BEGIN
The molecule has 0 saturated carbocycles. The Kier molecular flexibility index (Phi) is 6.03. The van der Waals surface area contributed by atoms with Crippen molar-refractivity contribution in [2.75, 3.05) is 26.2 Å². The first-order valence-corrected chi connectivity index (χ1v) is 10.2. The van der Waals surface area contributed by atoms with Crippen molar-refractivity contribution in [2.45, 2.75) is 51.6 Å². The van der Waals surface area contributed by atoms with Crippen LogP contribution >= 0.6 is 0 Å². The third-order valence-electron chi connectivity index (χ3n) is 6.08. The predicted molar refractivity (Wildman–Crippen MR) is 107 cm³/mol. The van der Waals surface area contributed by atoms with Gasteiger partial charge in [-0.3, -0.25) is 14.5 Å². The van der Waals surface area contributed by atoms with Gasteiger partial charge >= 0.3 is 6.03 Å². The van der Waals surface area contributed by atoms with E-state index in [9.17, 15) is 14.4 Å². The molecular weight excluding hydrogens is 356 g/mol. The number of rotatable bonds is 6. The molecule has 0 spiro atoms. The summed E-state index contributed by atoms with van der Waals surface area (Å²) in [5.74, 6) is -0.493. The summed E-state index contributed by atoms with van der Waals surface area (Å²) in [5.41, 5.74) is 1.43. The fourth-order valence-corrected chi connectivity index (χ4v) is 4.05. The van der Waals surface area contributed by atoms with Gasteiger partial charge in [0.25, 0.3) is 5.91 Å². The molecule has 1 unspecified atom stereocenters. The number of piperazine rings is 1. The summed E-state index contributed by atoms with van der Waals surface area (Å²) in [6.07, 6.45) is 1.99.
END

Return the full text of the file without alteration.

The molecule has 0 saturated carbocycles. The Kier molecular flexibility index (Phi) is 6.03. The van der Waals surface area contributed by atoms with Crippen molar-refractivity contribution in [2.75, 3.05) is 26.2 Å². The first-order valence-corrected chi connectivity index (χ1v) is 10.2. The van der Waals surface area contributed by atoms with Crippen molar-refractivity contribution in [2.45, 2.75) is 51.6 Å². The van der Waals surface area contributed by atoms with Crippen LogP contribution >= 0.6 is 0 Å². The third-order valence-electron chi connectivity index (χ3n) is 6.08. The predicted molar refractivity (Wildman–Crippen MR) is 107 cm³/mol. The van der Waals surface area contributed by atoms with Gasteiger partial charge in [-0.3, -0.25) is 14.5 Å². The van der Waals surface area contributed by atoms with Gasteiger partial charge >= 0.3 is 6.03 Å². The van der Waals surface area contributed by atoms with E-state index in [9.17, 15) is 14.4 Å². The molecular weight excluding hydrogens is 356 g/mol. The number of rotatable bonds is 6. The molecule has 0 spiro atoms. The summed E-state index contributed by atoms with van der Waals surface area (Å²) in [5.74, 6) is -0.493. The summed E-state index contributed by atoms with van der Waals surface area (Å²) in [5.41, 5.74) is 1.43. The fourth-order valence-corrected chi connectivity index (χ4v) is 4.05. The van der Waals surface area contributed by atoms with Gasteiger partial charge in [0.25, 0.3) is 5.91 Å². The molecule has 1 unspecified atom stereocenters. The number of piperazine rings is 1. The summed E-state index contributed by atoms with van der Waals surface area (Å²) in [6.07, 6.45) is 1.99.